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Tracking Washington.

Tracking Washington: A federal advisory committee said that there was adequate evidence that the drug Provenge prolongs the lives of men with advanced prostate cancer, an endorsement that makes it more likely that Medicare will pay for the $93,000 treatment. The Medicare Coverage Advisory Committee voted that it had "intermediate confidence" in the strength of the data that the drug, developed by Dendreon Corp. (Seattle WA), improves survival. The meeting last Wednesday is part of a process in which the Centers for Medicare and Medicaid Services is deciding whether to pay for Provenge, which was approved by the Food and Drug Administration in April. Medicare's action has been controversial, in part because such a review is unusual. Some prostate cancer patients and advocates, doctors and investors in Dendreon say that since the FDA had already decided the drug helps patients, Medicare's review was based more on cost and, in a sense was the beginning of healthcare rationing.

In other news, a one-month deal to delay a 23% reduction to doctors' Medicare pay rates will buy more time for U.S. lawmakers who are seeking to hold off future cuts. Medicare has cost-control formulas that demand the rate cuts. Senator Max Baucus, a Montana Democrat who chairs the Senate Finance Committee, and Senator Charles Grassley of Iowa, the committee's senior Republican, reached an agreement that will postpone the doctor pay cut until Jan. 1 from Dec. 1. Physicians may withdraw from Medicare if the scheduled cuts are imposed, the American Medical Association (Chicago IL) said in a Nov. 15 statement on its web site. Baucus and Grassley said they are working on a one-year solution to provide certainty to doctors and patients concerned the one-month delay is just a temporary reprieve.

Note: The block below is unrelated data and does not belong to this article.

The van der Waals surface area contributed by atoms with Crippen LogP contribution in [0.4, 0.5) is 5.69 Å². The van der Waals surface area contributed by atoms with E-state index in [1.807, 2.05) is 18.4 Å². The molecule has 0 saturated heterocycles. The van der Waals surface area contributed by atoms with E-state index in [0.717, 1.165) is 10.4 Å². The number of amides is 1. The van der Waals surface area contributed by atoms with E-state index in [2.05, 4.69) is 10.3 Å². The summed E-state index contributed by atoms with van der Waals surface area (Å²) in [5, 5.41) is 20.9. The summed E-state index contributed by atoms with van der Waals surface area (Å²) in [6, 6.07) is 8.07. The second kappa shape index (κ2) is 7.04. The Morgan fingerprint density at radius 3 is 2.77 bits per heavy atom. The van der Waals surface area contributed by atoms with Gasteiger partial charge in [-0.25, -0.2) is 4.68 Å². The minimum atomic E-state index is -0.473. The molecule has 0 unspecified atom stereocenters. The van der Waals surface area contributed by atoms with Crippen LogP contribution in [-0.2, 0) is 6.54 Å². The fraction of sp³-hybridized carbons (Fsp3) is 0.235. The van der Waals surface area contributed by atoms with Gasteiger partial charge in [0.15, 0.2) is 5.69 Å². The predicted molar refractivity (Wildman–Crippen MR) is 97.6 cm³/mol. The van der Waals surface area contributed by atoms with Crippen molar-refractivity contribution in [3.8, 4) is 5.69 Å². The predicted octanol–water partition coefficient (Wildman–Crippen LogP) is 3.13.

And a Democrat and a Republican teamed up in the Senate on Thursday to offer legislation that would give states the flexibility to implement their own healthcare approaches when the federal overhaul goes into full effect in 2014. The proposal by Democrat Ron Wyden and Republican Scott Brown moves up the date when states can apply for waivers from the federal law in order to implement their own approaches. The law, which passed in March, currently allows states to apply for waivers in 2017. Under the Wyden and Brown proposal, states could apply for an exemption from some requirements of the reform law--including the mandate that everyone purchase insurance and the employer penalty for not providing coverage--if they offer an alternative that is considered at least as effective and affordable.
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Title Annotation:TOP STORIES
Date:Nov 22, 2010
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